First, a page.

Biases can be a moving target, though, so smart copyeditors build a library of resources they can refer to for their work.
Below are several resources we recommend for your library.
Our sponsor, Conscious Style Guide, is a great resource for respectful, inclusive language of all kinds, including age, empowerment, health, and more. Visit a guide section on the site, and you’ll find a list of annotated articles on the topic and resources for additional information.
The Copyeditors’ Knowledge Base houses resources of all kinds, including those related to bias. Check out “Editing Tools” and “Profession-Related Reading” for resources like “Bias-Free Language” and “General Guidelines for Reducing Bias.”
You can do your own search for a nonprofit organization that speaks out for a specific community, such as people with disabilities. Check the website to see if it has style or media relations guidelines. These groups are interested in ensuring that the people they represent are talked about fairly and respectfully. A couple of examples:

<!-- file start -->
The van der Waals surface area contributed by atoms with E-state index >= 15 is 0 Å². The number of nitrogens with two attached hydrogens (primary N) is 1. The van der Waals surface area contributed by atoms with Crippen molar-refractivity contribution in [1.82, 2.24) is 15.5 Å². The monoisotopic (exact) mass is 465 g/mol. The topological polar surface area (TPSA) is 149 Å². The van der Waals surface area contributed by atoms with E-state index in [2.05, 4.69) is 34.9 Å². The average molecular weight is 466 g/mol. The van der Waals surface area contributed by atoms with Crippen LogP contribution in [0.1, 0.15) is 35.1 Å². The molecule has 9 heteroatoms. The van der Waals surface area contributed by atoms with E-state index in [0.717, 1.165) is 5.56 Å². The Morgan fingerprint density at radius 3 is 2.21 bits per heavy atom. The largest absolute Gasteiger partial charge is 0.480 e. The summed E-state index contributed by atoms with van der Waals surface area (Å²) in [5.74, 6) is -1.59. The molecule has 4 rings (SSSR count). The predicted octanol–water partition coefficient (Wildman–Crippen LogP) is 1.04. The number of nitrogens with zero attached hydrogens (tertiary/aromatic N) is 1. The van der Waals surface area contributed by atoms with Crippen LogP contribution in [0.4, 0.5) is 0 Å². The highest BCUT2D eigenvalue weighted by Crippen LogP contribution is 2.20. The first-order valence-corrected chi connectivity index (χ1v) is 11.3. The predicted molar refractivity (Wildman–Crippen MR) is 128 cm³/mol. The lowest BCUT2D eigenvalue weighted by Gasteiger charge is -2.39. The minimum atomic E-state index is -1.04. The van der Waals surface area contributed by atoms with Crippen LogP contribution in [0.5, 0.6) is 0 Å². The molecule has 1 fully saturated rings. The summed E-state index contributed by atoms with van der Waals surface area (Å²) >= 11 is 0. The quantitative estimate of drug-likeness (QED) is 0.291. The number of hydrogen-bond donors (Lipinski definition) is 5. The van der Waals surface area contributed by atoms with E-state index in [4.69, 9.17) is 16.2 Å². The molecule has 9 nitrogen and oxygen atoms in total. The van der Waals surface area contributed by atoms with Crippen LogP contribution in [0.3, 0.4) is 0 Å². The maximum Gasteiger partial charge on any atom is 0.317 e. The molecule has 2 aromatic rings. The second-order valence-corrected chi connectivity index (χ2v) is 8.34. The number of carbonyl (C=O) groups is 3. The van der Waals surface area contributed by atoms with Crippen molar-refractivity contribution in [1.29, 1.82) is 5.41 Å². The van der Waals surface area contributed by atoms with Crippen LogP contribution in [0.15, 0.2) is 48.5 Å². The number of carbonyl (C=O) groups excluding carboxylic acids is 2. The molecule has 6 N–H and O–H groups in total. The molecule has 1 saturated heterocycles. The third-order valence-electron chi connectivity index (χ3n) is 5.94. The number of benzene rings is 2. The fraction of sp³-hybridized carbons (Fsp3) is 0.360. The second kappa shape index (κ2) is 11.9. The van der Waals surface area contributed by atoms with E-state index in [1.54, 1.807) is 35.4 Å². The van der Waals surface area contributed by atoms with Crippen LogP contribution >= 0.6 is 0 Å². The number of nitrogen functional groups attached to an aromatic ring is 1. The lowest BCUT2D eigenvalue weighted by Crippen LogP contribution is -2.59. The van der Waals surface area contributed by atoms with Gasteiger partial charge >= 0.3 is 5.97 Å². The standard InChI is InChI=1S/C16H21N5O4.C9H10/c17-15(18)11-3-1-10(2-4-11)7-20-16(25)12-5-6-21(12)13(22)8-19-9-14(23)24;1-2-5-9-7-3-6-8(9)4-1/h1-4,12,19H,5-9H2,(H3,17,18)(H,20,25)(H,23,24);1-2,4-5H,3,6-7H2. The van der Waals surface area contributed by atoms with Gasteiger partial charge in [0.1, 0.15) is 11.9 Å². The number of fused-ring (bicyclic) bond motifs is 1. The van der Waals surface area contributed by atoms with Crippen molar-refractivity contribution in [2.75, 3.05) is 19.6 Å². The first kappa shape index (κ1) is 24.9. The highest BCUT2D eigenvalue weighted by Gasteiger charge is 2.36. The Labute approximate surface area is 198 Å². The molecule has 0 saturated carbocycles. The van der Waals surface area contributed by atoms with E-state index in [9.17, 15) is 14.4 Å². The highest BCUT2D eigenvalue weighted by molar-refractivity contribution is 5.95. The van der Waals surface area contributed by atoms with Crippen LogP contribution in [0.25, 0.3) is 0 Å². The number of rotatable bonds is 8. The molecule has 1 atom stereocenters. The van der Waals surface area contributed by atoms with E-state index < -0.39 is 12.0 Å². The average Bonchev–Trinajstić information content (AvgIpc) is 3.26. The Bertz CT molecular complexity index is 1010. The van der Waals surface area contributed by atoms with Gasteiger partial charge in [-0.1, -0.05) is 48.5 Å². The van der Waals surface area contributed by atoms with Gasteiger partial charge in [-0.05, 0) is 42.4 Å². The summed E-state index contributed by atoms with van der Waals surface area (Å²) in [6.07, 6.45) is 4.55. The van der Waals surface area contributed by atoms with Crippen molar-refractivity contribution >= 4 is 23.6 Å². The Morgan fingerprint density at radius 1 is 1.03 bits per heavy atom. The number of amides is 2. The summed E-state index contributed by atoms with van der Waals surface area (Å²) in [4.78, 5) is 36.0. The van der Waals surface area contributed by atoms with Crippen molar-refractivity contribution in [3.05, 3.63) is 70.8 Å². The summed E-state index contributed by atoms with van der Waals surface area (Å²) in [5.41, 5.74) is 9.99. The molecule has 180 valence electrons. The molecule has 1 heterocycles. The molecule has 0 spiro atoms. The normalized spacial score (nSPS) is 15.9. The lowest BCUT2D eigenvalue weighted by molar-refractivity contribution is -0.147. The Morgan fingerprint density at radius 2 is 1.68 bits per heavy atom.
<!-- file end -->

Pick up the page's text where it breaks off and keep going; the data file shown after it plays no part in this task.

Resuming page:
- GLAAD Media Reference Guide
- Disability Language Style Guide from the National Center on Disability and Journalism
- National Association of Black Journalists Style Guide
ADVICE FROM COPYEDITING
For deeper advice, check out Charged Language (with John McIntyre) and Inclusive Language: A Practical Approach to Avoiding Bias (with Sarah Grey) in our Recorded Classes.
Grey’s course book includes a list of resources to check. Download the PDF Resources for Inclusive Language to get the resources for free.
If you still haven’t found what you want, try doing a Google search for “sensitive language style guides” for many more resources. Scroll to the bottom of the first results page for other suggested searches.
What’s your favorite resource for bias-free language? Let us know in the comments and we’ll add it here!
Here’s another source to check out: Unspinning the Spin: The Women’s Media Center Guide to Fair and Accurate Language